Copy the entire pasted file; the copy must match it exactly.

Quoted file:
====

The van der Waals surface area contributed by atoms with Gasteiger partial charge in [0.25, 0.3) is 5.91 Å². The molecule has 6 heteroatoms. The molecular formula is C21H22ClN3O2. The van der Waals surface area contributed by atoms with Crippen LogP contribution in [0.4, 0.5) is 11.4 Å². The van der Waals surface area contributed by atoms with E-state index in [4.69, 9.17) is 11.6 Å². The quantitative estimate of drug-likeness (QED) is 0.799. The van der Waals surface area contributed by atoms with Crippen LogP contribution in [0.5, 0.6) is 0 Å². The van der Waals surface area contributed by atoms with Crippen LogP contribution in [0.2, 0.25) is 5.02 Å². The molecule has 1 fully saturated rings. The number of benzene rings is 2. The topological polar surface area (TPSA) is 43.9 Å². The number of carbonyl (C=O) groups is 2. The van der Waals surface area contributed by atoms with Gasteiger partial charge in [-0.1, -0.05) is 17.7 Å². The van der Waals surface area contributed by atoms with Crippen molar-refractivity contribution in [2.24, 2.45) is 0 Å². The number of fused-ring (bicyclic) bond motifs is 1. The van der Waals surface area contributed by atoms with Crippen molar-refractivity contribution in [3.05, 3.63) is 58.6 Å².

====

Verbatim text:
The van der Waals surface area contributed by atoms with Gasteiger partial charge in [0.25, 0.3) is 5.91 Å². The molecule has 6 heteroatoms. The molecular formula is C21H22ClN3O2. The van der Waals surface area contributed by atoms with Crippen LogP contribution in [0.4, 0.5) is 11.4 Å². The van der Waals surface area contributed by atoms with E-state index in [4.69, 9.17) is 11.6 Å². The quantitative estimate of drug-likeness (QED) is 0.799. The van der Waals surface area contributed by atoms with Crippen LogP contribution in [0.5, 0.6) is 0 Å². The van der Waals surface area contributed by atoms with Crippen LogP contribution in [0.2, 0.25) is 5.02 Å². The molecule has 1 fully saturated rings. The number of benzene rings is 2. The topological polar surface area (TPSA) is 43.9 Å². The number of carbonyl (C=O) groups is 2. The van der Waals surface area contributed by atoms with Gasteiger partial charge in [-0.1, -0.05) is 17.7 Å². The van der Waals surface area contributed by atoms with Crippen molar-refractivity contribution in [2.24, 2.45) is 0 Å². The number of fused-ring (bicyclic) bond motifs is 1. The van der Waals surface area contributed by atoms with Crippen molar-refractivity contribution in [3.05, 3.63) is 58.6 Å².